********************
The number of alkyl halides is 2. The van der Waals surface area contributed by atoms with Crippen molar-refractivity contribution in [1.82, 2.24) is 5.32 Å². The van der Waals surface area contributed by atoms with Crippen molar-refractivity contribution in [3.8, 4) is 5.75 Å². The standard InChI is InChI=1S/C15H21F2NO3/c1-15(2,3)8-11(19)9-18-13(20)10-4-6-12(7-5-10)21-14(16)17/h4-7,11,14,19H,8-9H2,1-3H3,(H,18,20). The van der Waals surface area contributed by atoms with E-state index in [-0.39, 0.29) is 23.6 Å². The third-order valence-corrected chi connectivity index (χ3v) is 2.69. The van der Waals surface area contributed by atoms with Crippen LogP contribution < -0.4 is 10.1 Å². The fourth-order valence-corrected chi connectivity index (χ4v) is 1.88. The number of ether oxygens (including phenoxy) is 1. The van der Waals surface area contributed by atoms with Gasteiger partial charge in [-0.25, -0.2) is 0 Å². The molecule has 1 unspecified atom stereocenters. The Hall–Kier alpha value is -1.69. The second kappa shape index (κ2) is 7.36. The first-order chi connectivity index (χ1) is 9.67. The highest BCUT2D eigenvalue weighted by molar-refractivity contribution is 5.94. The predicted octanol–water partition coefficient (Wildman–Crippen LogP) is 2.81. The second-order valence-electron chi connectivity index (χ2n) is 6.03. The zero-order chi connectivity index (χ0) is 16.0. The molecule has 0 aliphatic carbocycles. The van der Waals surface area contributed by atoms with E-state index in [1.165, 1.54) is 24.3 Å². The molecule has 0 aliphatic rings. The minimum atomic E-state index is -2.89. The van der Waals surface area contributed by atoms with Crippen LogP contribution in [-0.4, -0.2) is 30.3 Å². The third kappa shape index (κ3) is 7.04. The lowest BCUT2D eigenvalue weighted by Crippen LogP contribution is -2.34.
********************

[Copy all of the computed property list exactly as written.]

The number of alkyl halides is 2. The van der Waals surface area contributed by atoms with Crippen molar-refractivity contribution in [1.82, 2.24) is 5.32 Å². The van der Waals surface area contributed by atoms with Crippen molar-refractivity contribution in [3.8, 4) is 5.75 Å². The standard InChI is InChI=1S/C15H21F2NO3/c1-15(2,3)8-11(19)9-18-13(20)10-4-6-12(7-5-10)21-14(16)17/h4-7,11,14,19H,8-9H2,1-3H3,(H,18,20). The van der Waals surface area contributed by atoms with E-state index in [-0.39, 0.29) is 23.6 Å². The third-order valence-corrected chi connectivity index (χ3v) is 2.69. The van der Waals surface area contributed by atoms with Crippen LogP contribution < -0.4 is 10.1 Å². The fourth-order valence-corrected chi connectivity index (χ4v) is 1.88. The number of ether oxygens (including phenoxy) is 1. The van der Waals surface area contributed by atoms with Gasteiger partial charge in [-0.25, -0.2) is 0 Å². The molecule has 1 unspecified atom stereocenters. The Hall–Kier alpha value is -1.69. The second kappa shape index (κ2) is 7.36. The first-order chi connectivity index (χ1) is 9.67. The highest BCUT2D eigenvalue weighted by molar-refractivity contribution is 5.94. The predicted octanol–water partition coefficient (Wildman–Crippen LogP) is 2.81. The second-order valence-electron chi connectivity index (χ2n) is 6.03. The zero-order chi connectivity index (χ0) is 16.0. The molecule has 0 aliphatic carbocycles. The van der Waals surface area contributed by atoms with E-state index in [1.165, 1.54) is 24.3 Å². The molecule has 0 aliphatic rings. The minimum atomic E-state index is -2.89. The van der Waals surface area contributed by atoms with Crippen LogP contribution in [-0.4, -0.2) is 30.3 Å². The third kappa shape index (κ3) is 7.04. The lowest BCUT2D eigenvalue weighted by Crippen LogP contribution is -2.34.